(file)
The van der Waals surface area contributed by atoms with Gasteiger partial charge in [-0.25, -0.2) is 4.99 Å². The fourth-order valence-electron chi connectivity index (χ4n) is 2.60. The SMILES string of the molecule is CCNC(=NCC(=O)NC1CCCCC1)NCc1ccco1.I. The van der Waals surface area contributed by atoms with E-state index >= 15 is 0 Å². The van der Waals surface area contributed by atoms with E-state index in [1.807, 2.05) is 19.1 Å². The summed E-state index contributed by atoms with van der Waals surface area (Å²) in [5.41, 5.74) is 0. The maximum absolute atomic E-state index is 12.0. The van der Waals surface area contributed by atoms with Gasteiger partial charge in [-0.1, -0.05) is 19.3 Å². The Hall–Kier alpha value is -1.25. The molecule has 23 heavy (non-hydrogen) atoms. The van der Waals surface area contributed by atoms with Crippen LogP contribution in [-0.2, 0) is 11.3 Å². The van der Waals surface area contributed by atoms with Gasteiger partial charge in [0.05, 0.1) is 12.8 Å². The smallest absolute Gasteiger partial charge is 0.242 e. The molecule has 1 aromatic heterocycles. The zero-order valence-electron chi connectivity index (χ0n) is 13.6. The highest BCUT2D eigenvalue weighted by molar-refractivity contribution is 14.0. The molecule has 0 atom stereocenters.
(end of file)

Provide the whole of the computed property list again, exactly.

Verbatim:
The van der Waals surface area contributed by atoms with Gasteiger partial charge in [-0.25, -0.2) is 4.99 Å². The fourth-order valence-electron chi connectivity index (χ4n) is 2.60. The SMILES string of the molecule is CCNC(=NCC(=O)NC1CCCCC1)NCc1ccco1.I. The van der Waals surface area contributed by atoms with E-state index >= 15 is 0 Å². The van der Waals surface area contributed by atoms with E-state index in [1.807, 2.05) is 19.1 Å². The summed E-state index contributed by atoms with van der Waals surface area (Å²) in [5.41, 5.74) is 0. The maximum absolute atomic E-state index is 12.0. The van der Waals surface area contributed by atoms with Gasteiger partial charge in [-0.1, -0.05) is 19.3 Å². The Hall–Kier alpha value is -1.25. The molecule has 23 heavy (non-hydrogen) atoms. The van der Waals surface area contributed by atoms with Crippen LogP contribution in [-0.2, 0) is 11.3 Å². The van der Waals surface area contributed by atoms with Gasteiger partial charge in [0.05, 0.1) is 12.8 Å². The smallest absolute Gasteiger partial charge is 0.242 e. The molecule has 1 aromatic heterocycles. The zero-order valence-electron chi connectivity index (χ0n) is 13.6. The highest BCUT2D eigenvalue weighted by molar-refractivity contribution is 14.0. The molecule has 0 atom stereocenters.